From Publishers Weekly
Starred Review. Poet Hamby's fiction debut (after Babel, her latest poetry collection) is a story collection that begins with the last moments in the life of Lester Higata, a second-generation Japanese head of a small Honolulu family, before working backwards through time to unpack his romances, friendships, and personal history against the backdrop of an ever-evolving Hawaii. In the opening story, "Lester Higata's String Theory," Hamby lyrically marks Lester's death as "the house disappeared along with the roads and all the buildings," leaving him "moving through the jungle that had covered O'ahu before it had that name." And while Hamby evokes the peculiar rhythms of island patois and effortlessly conveys the modern and ancient aspects of the cultural and physical environment for a mainland reader, the collection's finest moments deal with the complex work of defining racial and cultural identity, from the prejudices of elderly Japanese in "Sayonara, Mrs. Higata," to the smalltown venom of his wife Katherine's mother, who, in "Invasion of the Haoles," implores her daughter to do the right thing and return to Ohio. Hamby's Hawaii is less than a paradise, more than a postcard, and definitely worth the trip.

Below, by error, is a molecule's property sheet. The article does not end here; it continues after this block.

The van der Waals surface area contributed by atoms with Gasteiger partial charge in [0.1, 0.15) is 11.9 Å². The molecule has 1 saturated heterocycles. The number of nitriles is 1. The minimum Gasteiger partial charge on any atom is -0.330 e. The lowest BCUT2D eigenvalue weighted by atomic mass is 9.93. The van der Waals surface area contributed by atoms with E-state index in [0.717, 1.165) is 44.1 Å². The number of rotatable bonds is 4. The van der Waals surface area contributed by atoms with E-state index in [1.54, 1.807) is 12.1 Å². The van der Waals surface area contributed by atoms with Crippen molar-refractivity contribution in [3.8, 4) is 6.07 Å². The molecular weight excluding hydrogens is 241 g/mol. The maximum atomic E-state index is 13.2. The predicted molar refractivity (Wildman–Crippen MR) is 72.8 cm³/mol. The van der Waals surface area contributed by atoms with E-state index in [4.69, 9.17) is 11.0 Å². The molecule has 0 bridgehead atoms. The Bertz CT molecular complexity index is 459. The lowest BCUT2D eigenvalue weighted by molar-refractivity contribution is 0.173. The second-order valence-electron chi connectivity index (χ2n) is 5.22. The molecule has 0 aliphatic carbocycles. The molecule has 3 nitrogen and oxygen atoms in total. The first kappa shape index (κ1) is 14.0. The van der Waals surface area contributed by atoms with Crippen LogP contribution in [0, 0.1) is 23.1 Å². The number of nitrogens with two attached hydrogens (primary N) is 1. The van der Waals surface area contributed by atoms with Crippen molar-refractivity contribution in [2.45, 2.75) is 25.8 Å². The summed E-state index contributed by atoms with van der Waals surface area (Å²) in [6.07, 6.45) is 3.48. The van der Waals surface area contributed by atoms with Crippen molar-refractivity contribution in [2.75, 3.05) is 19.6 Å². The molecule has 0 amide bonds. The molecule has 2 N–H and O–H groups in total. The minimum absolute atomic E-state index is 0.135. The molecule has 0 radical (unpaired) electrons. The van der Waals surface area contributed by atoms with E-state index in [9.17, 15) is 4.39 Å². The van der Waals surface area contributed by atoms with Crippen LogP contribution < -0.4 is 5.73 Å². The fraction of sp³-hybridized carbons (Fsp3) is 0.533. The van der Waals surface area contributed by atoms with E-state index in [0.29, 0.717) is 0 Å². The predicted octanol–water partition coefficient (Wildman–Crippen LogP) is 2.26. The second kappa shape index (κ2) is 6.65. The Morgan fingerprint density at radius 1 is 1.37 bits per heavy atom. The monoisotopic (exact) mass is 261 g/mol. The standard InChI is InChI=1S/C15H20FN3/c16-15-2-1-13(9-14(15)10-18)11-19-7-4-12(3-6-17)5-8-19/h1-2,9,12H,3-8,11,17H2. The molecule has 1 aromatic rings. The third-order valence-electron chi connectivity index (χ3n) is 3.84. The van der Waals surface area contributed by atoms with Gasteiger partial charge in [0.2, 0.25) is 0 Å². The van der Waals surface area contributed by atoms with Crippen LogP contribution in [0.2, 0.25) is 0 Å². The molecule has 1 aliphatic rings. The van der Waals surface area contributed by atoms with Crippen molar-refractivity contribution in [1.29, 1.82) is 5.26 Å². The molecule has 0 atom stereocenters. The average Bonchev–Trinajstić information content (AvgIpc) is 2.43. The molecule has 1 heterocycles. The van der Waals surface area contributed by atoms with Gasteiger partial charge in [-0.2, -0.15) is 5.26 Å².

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“Oh my this is a very great collection. Innovative in structure but deeply accessible in every pitch-perfect moment, Lester Higata’s 20th Century brilliantly explores the yearning that is central not only to most great literary narratives but also to every life lived on this planet: the yearning for self, for identity, for a place in the universe. Barbara Hamby has for some time been one of America’s finest poets; with this book, she has become one of our finest fiction writers as well.”—Robert Olen Butler
“Barbara Hamby loves her characters and trusts them, and it shows on every page of these deeply imagined and beautifully rendered stories. Each story seems like a gift, and the collection as a whole leaves the reader feeling as if these people are his own brothers and sisters, cousins, lovers, and friends, sons and daughters, mothers and fathers—one’s own extended family—which, after all, Hamby seems to reveal, they are.”—Paul Harding, author, Tinkers